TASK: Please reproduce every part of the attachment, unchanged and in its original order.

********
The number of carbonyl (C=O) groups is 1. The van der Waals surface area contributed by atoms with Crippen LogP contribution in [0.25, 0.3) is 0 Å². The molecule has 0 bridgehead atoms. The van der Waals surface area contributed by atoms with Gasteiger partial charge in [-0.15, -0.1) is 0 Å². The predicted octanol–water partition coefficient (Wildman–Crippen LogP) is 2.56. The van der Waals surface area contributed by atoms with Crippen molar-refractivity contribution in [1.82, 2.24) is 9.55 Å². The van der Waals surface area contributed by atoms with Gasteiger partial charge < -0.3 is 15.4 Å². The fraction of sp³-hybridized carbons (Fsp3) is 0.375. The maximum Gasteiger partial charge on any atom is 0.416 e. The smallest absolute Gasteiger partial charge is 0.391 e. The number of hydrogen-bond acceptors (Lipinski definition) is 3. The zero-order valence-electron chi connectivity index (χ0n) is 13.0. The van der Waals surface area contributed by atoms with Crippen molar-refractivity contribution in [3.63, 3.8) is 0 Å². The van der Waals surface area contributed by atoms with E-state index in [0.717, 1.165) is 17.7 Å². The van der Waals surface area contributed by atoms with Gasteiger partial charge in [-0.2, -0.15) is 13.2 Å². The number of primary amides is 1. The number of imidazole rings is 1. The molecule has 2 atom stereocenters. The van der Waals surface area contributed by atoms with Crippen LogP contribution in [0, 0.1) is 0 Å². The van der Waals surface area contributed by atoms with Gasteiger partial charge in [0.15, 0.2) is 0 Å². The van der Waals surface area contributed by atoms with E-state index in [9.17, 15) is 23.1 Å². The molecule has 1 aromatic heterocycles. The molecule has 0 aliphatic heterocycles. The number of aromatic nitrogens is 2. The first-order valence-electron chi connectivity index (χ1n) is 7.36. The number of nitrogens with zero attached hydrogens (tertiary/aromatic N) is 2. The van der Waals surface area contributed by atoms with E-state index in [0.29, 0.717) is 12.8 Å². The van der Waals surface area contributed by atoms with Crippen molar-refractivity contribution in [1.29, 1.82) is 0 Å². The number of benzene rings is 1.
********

The number of carbonyl (C=O) groups is 1. The van der Waals surface area contributed by atoms with Crippen LogP contribution in [0.25, 0.3) is 0 Å². The molecule has 0 bridgehead atoms. The van der Waals surface area contributed by atoms with Gasteiger partial charge in [-0.15, -0.1) is 0 Å². The predicted octanol–water partition coefficient (Wildman–Crippen LogP) is 2.56. The van der Waals surface area contributed by atoms with Crippen molar-refractivity contribution in [1.82, 2.24) is 9.55 Å². The van der Waals surface area contributed by atoms with Gasteiger partial charge < -0.3 is 15.4 Å². The fraction of sp³-hybridized carbons (Fsp3) is 0.375. The maximum Gasteiger partial charge on any atom is 0.416 e. The smallest absolute Gasteiger partial charge is 0.391 e. The number of hydrogen-bond acceptors (Lipinski definition) is 3. The zero-order valence-electron chi connectivity index (χ0n) is 13.0. The van der Waals surface area contributed by atoms with Crippen molar-refractivity contribution in [3.63, 3.8) is 0 Å². The van der Waals surface area contributed by atoms with E-state index in [0.717, 1.165) is 17.7 Å². The van der Waals surface area contributed by atoms with Gasteiger partial charge in [-0.2, -0.15) is 13.2 Å². The number of primary amides is 1. The number of imidazole rings is 1. The molecule has 2 atom stereocenters. The van der Waals surface area contributed by atoms with Crippen LogP contribution in [0, 0.1) is 0 Å². The van der Waals surface area contributed by atoms with Gasteiger partial charge in [0.15, 0.2) is 0 Å². The van der Waals surface area contributed by atoms with E-state index in [9.17, 15) is 23.1 Å². The molecule has 1 aromatic heterocycles. The molecule has 0 aliphatic heterocycles. The number of aromatic nitrogens is 2. The first-order valence-electron chi connectivity index (χ1n) is 7.36. The number of nitrogens with zero attached hydrogens (tertiary/aromatic N) is 2. The van der Waals surface area contributed by atoms with E-state index in [0.29, 0.717) is 12.8 Å². The van der Waals surface area contributed by atoms with Crippen molar-refractivity contribution in [1.29, 1.82) is 0 Å². The number of benzene rings is 1.